Summer films in 2016 have been shit. It’s that simple if you ask me, summer films have been more or less turds in the bowl waiting to be flushed. With that said, Star Trek Beyond was at least easy to pass, but enough with the poop puns. Justin Lin took the reigns from J.J. Abrams as director for this third installment of a beloved property and brought the cast of the first two rebooted films back together (RIP Anton Yelchin) to give us what I consider a “quality average film”. The phrasing may come off odd, but it’s hyper literal I swear.
What intrigued me was the fact that super nerd and likable English comedian Simon Pegg was writing the film this time around. Granted, the writing was not an issue for either of the first reboots that J.J. did, but it didn’t hurt that Pegg was bringing his nerdy flare to the franchise. The characters we know and love got their time on screen, but it seemed like because it would be weird if they weren’t in the film. It felt like Pegg wanted to focus on just a few characters, but had to throw in the other stars just for a moment because, well, they’re stars. I think classic fans and casual fans (like myself) will appreciate the exploration and chemistry of all of our beloved characters, but it doesn’t bring much new to the table and it brings on a cool character only to fall to the Marvel flaw which is underselling their villains.
Idris Elba plays a bad ass villain no matter what film he’s in and his star power, as well as his scene stealing talent, should be used more than sparingly. The complexity of most memorable villains are what make us gravitate towards them in the first place, but the lack of understanding of traits and motivations for the character didn’t serve the overall story like I had hoped. The returning characters were wonderful and fun like we’d want them to be and I didn’t have any issues with them at all to be honest, but I can’t help but feel that isn’t something I should be saying about characters we want to see evolve over time. Chris Pine’s Kirk may be the lone exception in that regard and I think these stories are really his being told and with the fourth film I hope they realize that sooner than later.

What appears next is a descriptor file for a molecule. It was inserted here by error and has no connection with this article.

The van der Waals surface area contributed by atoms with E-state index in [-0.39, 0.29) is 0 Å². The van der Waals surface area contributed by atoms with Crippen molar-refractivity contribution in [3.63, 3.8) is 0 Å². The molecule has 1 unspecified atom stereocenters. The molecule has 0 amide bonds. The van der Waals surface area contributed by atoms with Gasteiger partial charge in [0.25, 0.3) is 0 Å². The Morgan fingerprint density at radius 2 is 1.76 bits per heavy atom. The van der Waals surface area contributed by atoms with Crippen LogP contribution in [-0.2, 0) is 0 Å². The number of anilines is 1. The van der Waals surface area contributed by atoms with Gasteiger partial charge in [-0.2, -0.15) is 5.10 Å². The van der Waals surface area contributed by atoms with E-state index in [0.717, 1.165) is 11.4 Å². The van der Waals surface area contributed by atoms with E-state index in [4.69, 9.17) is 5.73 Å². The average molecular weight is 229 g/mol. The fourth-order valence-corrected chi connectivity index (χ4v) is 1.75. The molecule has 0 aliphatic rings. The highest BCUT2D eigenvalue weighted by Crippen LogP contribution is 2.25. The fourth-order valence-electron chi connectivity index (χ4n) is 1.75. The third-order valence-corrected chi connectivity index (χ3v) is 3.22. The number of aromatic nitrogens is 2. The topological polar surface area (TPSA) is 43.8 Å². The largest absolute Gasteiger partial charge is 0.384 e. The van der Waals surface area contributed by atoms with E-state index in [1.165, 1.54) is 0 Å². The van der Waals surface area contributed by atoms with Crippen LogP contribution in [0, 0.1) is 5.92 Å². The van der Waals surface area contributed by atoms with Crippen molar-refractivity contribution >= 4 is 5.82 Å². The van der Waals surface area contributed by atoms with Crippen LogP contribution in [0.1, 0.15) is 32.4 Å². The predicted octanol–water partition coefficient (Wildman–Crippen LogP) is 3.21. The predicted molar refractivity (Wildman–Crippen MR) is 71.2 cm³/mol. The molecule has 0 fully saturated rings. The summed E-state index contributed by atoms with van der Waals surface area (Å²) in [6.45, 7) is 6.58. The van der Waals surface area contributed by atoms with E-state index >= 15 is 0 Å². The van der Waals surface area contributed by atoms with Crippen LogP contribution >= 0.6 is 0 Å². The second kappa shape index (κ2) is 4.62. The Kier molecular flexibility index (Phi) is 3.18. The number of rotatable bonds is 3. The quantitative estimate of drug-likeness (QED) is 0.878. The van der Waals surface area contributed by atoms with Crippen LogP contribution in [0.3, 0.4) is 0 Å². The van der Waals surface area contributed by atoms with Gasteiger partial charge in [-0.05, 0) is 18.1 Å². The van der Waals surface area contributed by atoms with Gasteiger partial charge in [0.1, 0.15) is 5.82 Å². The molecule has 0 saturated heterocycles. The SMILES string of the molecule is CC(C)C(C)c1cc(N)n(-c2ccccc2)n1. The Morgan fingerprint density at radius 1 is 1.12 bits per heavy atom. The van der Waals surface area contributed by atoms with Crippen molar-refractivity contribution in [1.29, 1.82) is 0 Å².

One of the decisions the film makers made was pay respect to the legacy of the property and franchise and that is a decision that doesn’t go unnoticed and worked as a passing of the torch for this generations view on Star Trek. But this often made the film feel like an extended episode of the show that just happened to have a really solid budget… but I’d be remiss to not point out that there were some questionable CGI scenes midway into the film. With such a big budget I’d hope the CGI is Iron Man, Batman level goodness, but what can you do? I consider this to be one of the more viable summer movies of this year, unlike 90% of the crap I’ve seen in the past few months. It will pass the time well and leave you content, but not changed, and it will likely have you forgetting anything that went down in the two hour run-time which makes it a “quality average film”.